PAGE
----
Etymology
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hygro- 
word-forming element meaning "wet, moist; moisture," from Greek hygros "wet, moist, fluid; weak, soft, flexible." Beekes says possible cognates include Old Norse vokr (accusative vokvan) "moist, wet;" Latin uvidus, udus.
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ooze (n.)

"fine soft mud or slime," Old English wase "soft mud, mire," from Proto-Germanic *waison (source also of Old Saxon waso "wet ground, mire," Old Norse veisa "pond of stagnant water"), probably from a PIE root meaning "wet." Modern spelling is from mid-1500s.

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sopping (adj.)
"very wet," 1877, from sop (v.) "to drench with moisture" (1680s), from sop (n.).
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damp (adj.)

1580s, "dazed," from damp (n.). Meaning "slightly wet" is from 1706. Related: Damply; dampness.

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moil (v.)

c. 1400, "to wet, moisten," from Old French moillier "to wet, moisten" (12c., Modern French mouiller), from Vulgar Latin *molliare, from Latin mollis "soft," from PIE root *mel- (1) "soft." Sense of "drudge, labor, toil" (1540s) probably is via the notion of "to labor in dirt or mire." Related: Moiled; moiling.

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soupy (adj.)
"like soup; wet," 1828 (noted then as a Yorkshire word), from soup (n.) + -y (2). Related: Soupiness.
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draggle (v.)

"to wet or befoul a garment by allowing it to drag along damp ground or mud," 1510s, frequentative of drag (v.); also see -el (3). This led to draggle-tail "sloppy woman, woman whose skirts are wet and draggled" (1590s). Related: Draggled; draggling.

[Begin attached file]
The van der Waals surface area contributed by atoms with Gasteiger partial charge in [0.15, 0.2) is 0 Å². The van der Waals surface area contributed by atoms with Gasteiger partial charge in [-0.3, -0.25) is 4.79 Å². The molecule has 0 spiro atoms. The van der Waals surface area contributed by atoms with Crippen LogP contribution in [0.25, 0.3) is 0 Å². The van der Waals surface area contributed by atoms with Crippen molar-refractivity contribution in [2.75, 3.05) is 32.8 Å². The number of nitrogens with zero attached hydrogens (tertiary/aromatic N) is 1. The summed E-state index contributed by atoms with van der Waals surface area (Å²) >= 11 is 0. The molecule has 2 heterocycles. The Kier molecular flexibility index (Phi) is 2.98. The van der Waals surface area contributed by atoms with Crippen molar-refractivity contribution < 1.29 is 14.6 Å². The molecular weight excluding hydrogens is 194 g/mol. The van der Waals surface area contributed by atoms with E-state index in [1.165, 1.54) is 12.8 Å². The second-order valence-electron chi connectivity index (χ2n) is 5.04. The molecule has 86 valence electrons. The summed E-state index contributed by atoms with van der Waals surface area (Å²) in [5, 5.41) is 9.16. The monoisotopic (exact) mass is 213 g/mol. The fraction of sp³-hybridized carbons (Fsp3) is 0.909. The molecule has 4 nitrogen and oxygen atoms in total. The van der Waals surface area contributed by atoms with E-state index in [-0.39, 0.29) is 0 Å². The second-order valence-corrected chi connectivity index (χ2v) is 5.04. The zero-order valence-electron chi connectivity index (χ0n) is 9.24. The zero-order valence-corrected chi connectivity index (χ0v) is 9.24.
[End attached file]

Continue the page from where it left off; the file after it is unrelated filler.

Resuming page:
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masto- 

before vowels mast-, word-forming element meaning "female breast, mammary gland," from Greek mastos "woman's breast," from madan "to be wet, to flow," from PIE *mad- "wet, moist, dripping" (source also of Latin madere "be moist;" Albanian mend "suckle;" see mast (n.2)).

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hygrometer (n.)
"instrument for measuring atmospheric moisture," 1660s, from French hygromètre, from Greek hygro- "wet, moist; moisture" (see hygro-) + -meter. Related: Hygrometry; hygrometric.
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soppy (adj.)

"very wet," 1823, from sop + -y (2). Meaning "sentimental" is attested by 1918. Related: Soppiness.

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